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An AI Robot for Pipetting

Researchers from the University of Freiburg have received an EXIST grant for their goodBot startup

Freiburg, May 27, 2021

An AI Robot for Pipetting

The founders Julius Wiener, Tobias Zundel and Oliver Brunner want to make pipetting robots accessible to academic and private research laboratories. Foto: goodBot

Pipettes are important tools for scientists when transporting liquids in medical, pharmaceutical, biology, and chemistry laboratories. Using pipettes precisely is especially important when repeating experiments. The University of Freiburg researchers Julius Wiener, Tobias Zundel, and Oliver Brunner want to make life easier for lab researchers with their goodBot startup and are developing a robot that will automatically pipette right at a researcher’s workstation in the lab. The German Federal Ministry of Education and Research is supporting the team, which is being mentored by Prof. Dr. Wilfried Weber from the University’s Institute of Biology II, with an EXIST start-up grant of 141,000 euros starting May 2021. Weber is a member of the Speaker Team of the Cluster of Excellence CIBSS - Centre for Integrative Biological Signalling Studies. The team is hosted within the research building Signalhaus where they receive laboratory space and administrative support from the Cluster.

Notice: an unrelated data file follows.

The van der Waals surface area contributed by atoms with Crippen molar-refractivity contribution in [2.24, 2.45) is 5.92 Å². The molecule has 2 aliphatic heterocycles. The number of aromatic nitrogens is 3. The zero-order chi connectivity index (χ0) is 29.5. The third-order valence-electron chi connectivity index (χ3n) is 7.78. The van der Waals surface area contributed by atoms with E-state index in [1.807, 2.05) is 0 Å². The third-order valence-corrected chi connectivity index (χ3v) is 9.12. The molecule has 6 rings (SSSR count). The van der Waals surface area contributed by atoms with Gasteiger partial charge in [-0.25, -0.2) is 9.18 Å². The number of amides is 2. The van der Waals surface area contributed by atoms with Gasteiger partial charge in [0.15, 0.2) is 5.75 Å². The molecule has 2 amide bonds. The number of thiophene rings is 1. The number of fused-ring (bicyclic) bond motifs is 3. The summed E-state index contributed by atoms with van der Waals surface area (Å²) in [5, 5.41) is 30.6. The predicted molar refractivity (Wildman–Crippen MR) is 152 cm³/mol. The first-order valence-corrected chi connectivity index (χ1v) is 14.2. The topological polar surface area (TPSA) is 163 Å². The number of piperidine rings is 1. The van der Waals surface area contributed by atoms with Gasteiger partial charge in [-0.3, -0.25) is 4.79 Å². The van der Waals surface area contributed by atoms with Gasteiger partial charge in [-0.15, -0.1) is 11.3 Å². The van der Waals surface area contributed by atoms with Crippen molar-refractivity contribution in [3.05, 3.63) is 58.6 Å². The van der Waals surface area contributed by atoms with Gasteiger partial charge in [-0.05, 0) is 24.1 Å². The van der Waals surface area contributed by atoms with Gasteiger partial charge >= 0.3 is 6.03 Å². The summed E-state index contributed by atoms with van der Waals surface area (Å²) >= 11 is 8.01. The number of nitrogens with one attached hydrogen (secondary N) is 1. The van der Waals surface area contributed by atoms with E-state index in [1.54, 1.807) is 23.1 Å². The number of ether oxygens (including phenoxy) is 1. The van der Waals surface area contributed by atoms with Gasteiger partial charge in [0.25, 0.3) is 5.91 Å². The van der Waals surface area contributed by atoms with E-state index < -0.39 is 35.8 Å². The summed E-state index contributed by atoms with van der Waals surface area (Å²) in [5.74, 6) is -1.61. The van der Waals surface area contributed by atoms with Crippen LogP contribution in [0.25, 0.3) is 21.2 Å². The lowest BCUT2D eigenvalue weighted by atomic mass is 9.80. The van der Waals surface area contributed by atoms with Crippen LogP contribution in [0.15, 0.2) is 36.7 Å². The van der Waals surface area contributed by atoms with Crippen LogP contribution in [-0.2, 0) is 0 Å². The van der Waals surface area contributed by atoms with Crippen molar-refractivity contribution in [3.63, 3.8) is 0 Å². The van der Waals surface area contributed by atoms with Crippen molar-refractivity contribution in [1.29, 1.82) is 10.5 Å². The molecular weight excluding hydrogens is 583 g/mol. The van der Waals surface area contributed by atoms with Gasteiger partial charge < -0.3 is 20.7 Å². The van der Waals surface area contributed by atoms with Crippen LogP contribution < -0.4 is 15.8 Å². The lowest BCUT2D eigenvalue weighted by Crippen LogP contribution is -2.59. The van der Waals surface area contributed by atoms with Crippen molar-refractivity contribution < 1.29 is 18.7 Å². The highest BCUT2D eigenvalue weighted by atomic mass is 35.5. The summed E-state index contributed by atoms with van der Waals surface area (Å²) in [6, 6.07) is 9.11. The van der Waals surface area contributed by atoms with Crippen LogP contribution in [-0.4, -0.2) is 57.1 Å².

Repeating experiments exactly is a challenge for research laboratories. “Pipetting is one of the key factors here, but also the greatest source of mistakes. Automating pipetting can avoid such mistakes,” explains Julius Wiener. The idea behind the goodBot robot is that it will act as a third arm for lab researchers, making pipetting both easier and more precise.

While pipetting robots are already being used, they are found primarily in diagnostic and industrial labs. The startup team from the University of Freiburg want to make automation available to all laboratories. “The robot can be installed right at a workstation, making working with the robot intuitive, while also saving valuable space in the lab,” says Wiener. Because it recognizes the equipment used in the lab, the robot’s artificial intelligence will make everyday tasks like DNA extraction more easily programmable.

In addition to the robot, the team is working on creating an online platform for researchers to share lab protocols, giving them the opportunity to implement new techniques developed by other researchers. For the moment, however, the founders are concentrating on finding suitable lab partners to test their robot in pilot projects.

Julius Wiener
Phone: +49 (0)170/98 705 89

Franziska Becker
Press Relations
University of Freiburg
Phone: +49 (0)761/203–54271